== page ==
Welcome back to Hammer Drops, where we use examples from recent auctions to illustrate lessons from our thirty years in the collectibles game. Today’s we’re looking at two lots, both key issues for the same character, from our November 28th and December 2nd sessions – first appearances of the Luke Fox Batwing.
Batwing #19 & #20 are both super modern issues, appearing on racks back in 2013. They represented a massive shift in the New 52 Bat-Title’s direction, dropping Congolese police officer David Zavimbe as the eponymous Bat-Family member and replacing him with the brand new creation Luke Fox. Luke debuted on the last page of #19 (a “1st Cameo Appearance”, in technical terms) and actually put on the Batwing armor in #20 (a “1st Full Appearance”).
While he was a new character, Fox had strong ties to the existing world of Gotham City: he’s the son of longtime Batman supporting character Lucius Fox. While the title only hung on another fifteen or so issues with Luke in the lead, his existing relationship to the Batman Family has kept him appearing over the years.
He has even moved beyond comic books, appearing as Batwing in the animated feature Batman: Bad Blood and the novel Catwoman: Soulstealer and as plain-old Luke Fox on The CW’s Batwoman. Clearly, the character is around to stay.
The Teachable Moment: “Key” and “Semi-Key” is a Fine Line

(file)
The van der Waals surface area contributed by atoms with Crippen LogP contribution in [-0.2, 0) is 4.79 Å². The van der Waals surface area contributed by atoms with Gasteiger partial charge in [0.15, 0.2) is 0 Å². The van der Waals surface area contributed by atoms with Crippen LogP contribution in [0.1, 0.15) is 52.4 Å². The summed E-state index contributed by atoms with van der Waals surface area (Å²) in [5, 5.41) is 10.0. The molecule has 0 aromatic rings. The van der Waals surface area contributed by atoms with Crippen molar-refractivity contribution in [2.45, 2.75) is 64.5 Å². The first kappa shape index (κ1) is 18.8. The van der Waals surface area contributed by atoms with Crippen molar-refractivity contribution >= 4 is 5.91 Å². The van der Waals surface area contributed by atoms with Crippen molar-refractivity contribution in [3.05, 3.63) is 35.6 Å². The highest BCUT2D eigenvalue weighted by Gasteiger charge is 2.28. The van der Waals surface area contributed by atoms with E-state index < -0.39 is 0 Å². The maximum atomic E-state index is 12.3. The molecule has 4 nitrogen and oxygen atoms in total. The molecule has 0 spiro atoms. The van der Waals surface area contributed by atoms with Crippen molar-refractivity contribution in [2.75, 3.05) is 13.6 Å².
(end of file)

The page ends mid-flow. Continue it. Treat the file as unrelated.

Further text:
At our recent auctions, #19 sold for $170 while #20 went for $35. Thirty-five bucks for a seven year old comic is notably nothing to sneeze at, but it is still considerably less than the cameo appearance sold for. Why is that?
Well, the exact reasons are unknowable. Condition likely played a role (#19 was listed as NM while #20 was listed as VF/VF+), but the two issues were so close in condition that it shouldn’t have that dramatic an effect. Scott and I offer two additional theories, both relating to the razor-thin line of demarcation between key and semi-key:
- Mine is that the character is best known, thanks to TV’s Batwoman, as Luke Fox. Ergo, it is the 1st appearance of Luke Fox – not Batwing II – that people care more about. If the show gets to the point of Luke taking up the costumed identity, we can expect that demand for Luke-As-Batwing’s debut will rise.
- Scott’s is that #19 would be just a little bit rarer than #20. Batwing clearly wasn’t selling all that well to be so massively overhauled and #19 was solicited with a focus on the old Batwing quitting. Conversely, #20 was solicited as the debut of the new Batwing, whose costume design (including a new, face covering armor) enhanced the mystery of who it would be. As such, retailers savvy to the key-hunting tendencies of the modern collector would have been more likely to order more heavily #20 than #19, meaning the last page cameo may well have had a smaller first printing and be that much rarer as a result.
It could be neither of those, it could be a mix of both, but what is absolutely certain is that this wasn’t a fluke – #19 regularly sells for up to double the price of #20. The real lesson here is that “Key” walks a fine line. Incredible Hulk #180, first cameo of Wolverine, is worth considerably less than his first full appearance in #181, but that pattern didn’t hold here. It takes research and a keen eye to pick up on these trends and that’s where you friends at Back to the Past can help you out a lot if you’re inclined to sell your collection. And if you prefer our help to remain more passive, come back here in two weeks for a new installment of Hammer Drops!